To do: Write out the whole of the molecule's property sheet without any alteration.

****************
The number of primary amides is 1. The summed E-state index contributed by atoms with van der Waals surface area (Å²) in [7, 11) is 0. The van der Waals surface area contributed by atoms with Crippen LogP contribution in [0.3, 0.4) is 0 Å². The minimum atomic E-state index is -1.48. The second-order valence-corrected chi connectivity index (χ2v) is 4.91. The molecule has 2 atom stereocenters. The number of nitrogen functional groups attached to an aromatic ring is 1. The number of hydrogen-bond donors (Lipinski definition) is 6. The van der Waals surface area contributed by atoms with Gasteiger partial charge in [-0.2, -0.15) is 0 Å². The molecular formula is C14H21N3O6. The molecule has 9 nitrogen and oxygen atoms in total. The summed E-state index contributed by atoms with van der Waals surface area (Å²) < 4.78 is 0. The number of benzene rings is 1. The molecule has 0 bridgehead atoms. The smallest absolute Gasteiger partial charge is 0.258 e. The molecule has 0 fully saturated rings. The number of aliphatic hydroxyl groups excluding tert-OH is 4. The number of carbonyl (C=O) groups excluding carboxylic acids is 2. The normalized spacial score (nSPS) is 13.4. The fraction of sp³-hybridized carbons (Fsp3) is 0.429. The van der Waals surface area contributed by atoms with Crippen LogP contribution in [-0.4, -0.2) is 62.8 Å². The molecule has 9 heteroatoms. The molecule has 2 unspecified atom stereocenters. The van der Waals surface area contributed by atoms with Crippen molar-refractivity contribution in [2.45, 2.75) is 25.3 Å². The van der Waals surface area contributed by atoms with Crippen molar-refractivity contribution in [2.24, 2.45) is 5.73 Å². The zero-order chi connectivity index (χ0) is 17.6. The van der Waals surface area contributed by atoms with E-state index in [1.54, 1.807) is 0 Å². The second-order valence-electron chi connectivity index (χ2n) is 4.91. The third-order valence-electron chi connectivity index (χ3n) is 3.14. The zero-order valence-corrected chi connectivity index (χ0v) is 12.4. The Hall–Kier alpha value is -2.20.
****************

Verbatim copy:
The number of primary amides is 1. The summed E-state index contributed by atoms with van der Waals surface area (Å²) in [7, 11) is 0. The van der Waals surface area contributed by atoms with Crippen LogP contribution in [0.3, 0.4) is 0 Å². The minimum atomic E-state index is -1.48. The second-order valence-corrected chi connectivity index (χ2v) is 4.91. The molecule has 2 atom stereocenters. The number of nitrogen functional groups attached to an aromatic ring is 1. The number of hydrogen-bond donors (Lipinski definition) is 6. The van der Waals surface area contributed by atoms with Gasteiger partial charge in [-0.2, -0.15) is 0 Å². The molecular formula is C14H21N3O6. The molecule has 9 nitrogen and oxygen atoms in total. The summed E-state index contributed by atoms with van der Waals surface area (Å²) < 4.78 is 0. The number of benzene rings is 1. The molecule has 0 bridgehead atoms. The smallest absolute Gasteiger partial charge is 0.258 e. The molecule has 0 fully saturated rings. The number of aliphatic hydroxyl groups excluding tert-OH is 4. The number of carbonyl (C=O) groups excluding carboxylic acids is 2. The normalized spacial score (nSPS) is 13.4. The fraction of sp³-hybridized carbons (Fsp3) is 0.429. The van der Waals surface area contributed by atoms with Crippen LogP contribution in [-0.4, -0.2) is 62.8 Å². The molecule has 9 heteroatoms. The molecule has 2 unspecified atom stereocenters. The van der Waals surface area contributed by atoms with Crippen molar-refractivity contribution in [2.45, 2.75) is 25.3 Å². The van der Waals surface area contributed by atoms with Crippen molar-refractivity contribution in [2.24, 2.45) is 5.73 Å². The zero-order chi connectivity index (χ0) is 17.6. The van der Waals surface area contributed by atoms with E-state index in [1.54, 1.807) is 0 Å². The second-order valence-electron chi connectivity index (χ2n) is 4.91. The third-order valence-electron chi connectivity index (χ3n) is 3.14. The zero-order valence-corrected chi connectivity index (χ0v) is 12.4. The Hall–Kier alpha value is -2.20.